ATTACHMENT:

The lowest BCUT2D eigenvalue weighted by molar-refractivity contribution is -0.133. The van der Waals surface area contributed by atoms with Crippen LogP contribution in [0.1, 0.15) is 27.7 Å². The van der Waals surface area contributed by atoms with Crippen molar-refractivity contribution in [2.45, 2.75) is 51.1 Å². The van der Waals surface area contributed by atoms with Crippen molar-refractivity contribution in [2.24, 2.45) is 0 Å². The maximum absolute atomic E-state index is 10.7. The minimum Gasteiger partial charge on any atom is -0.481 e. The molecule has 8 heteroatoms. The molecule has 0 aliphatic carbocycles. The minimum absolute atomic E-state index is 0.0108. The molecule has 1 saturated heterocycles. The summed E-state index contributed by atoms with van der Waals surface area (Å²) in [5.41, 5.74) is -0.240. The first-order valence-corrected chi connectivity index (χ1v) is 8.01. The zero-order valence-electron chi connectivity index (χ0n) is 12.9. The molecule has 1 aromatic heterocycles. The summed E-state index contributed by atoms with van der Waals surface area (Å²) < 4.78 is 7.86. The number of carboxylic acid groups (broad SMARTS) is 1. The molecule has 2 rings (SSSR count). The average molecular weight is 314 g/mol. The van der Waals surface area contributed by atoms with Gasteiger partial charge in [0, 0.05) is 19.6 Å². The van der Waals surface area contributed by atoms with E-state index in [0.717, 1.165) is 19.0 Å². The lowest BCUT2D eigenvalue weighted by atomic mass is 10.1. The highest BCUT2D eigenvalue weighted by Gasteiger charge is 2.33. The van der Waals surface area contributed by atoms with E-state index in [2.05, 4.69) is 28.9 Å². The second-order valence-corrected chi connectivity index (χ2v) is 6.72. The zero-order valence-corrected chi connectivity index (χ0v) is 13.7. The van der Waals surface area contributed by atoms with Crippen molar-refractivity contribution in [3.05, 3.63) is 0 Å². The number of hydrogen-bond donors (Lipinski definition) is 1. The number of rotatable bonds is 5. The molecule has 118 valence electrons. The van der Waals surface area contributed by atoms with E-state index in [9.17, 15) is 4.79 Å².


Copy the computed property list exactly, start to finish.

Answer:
The lowest BCUT2D eigenvalue weighted by molar-refractivity contribution is -0.133. The van der Waals surface area contributed by atoms with Crippen LogP contribution in [0.1, 0.15) is 27.7 Å². The van der Waals surface area contributed by atoms with Crippen molar-refractivity contribution in [2.45, 2.75) is 51.1 Å². The van der Waals surface area contributed by atoms with Crippen molar-refractivity contribution in [2.24, 2.45) is 0 Å². The maximum absolute atomic E-state index is 10.7. The minimum Gasteiger partial charge on any atom is -0.481 e. The molecule has 8 heteroatoms. The molecule has 0 aliphatic carbocycles. The minimum absolute atomic E-state index is 0.0108. The molecule has 1 saturated heterocycles. The summed E-state index contributed by atoms with van der Waals surface area (Å²) in [5.41, 5.74) is -0.240. The first-order valence-corrected chi connectivity index (χ1v) is 8.01. The zero-order valence-electron chi connectivity index (χ0n) is 12.9. The molecule has 1 aromatic heterocycles. The summed E-state index contributed by atoms with van der Waals surface area (Å²) < 4.78 is 7.86. The number of carboxylic acid groups (broad SMARTS) is 1. The molecule has 2 rings (SSSR count). The average molecular weight is 314 g/mol. The van der Waals surface area contributed by atoms with Gasteiger partial charge in [0, 0.05) is 19.6 Å². The van der Waals surface area contributed by atoms with E-state index in [0.717, 1.165) is 19.0 Å². The lowest BCUT2D eigenvalue weighted by atomic mass is 10.1. The highest BCUT2D eigenvalue weighted by Gasteiger charge is 2.33. The van der Waals surface area contributed by atoms with E-state index in [2.05, 4.69) is 28.9 Å². The second-order valence-corrected chi connectivity index (χ2v) is 6.72. The zero-order valence-corrected chi connectivity index (χ0v) is 13.7. The van der Waals surface area contributed by atoms with Crippen molar-refractivity contribution in [3.05, 3.63) is 0 Å². The number of hydrogen-bond donors (Lipinski definition) is 1. The number of rotatable bonds is 5. The molecule has 118 valence electrons. The van der Waals surface area contributed by atoms with E-state index in [9.17, 15) is 4.79 Å².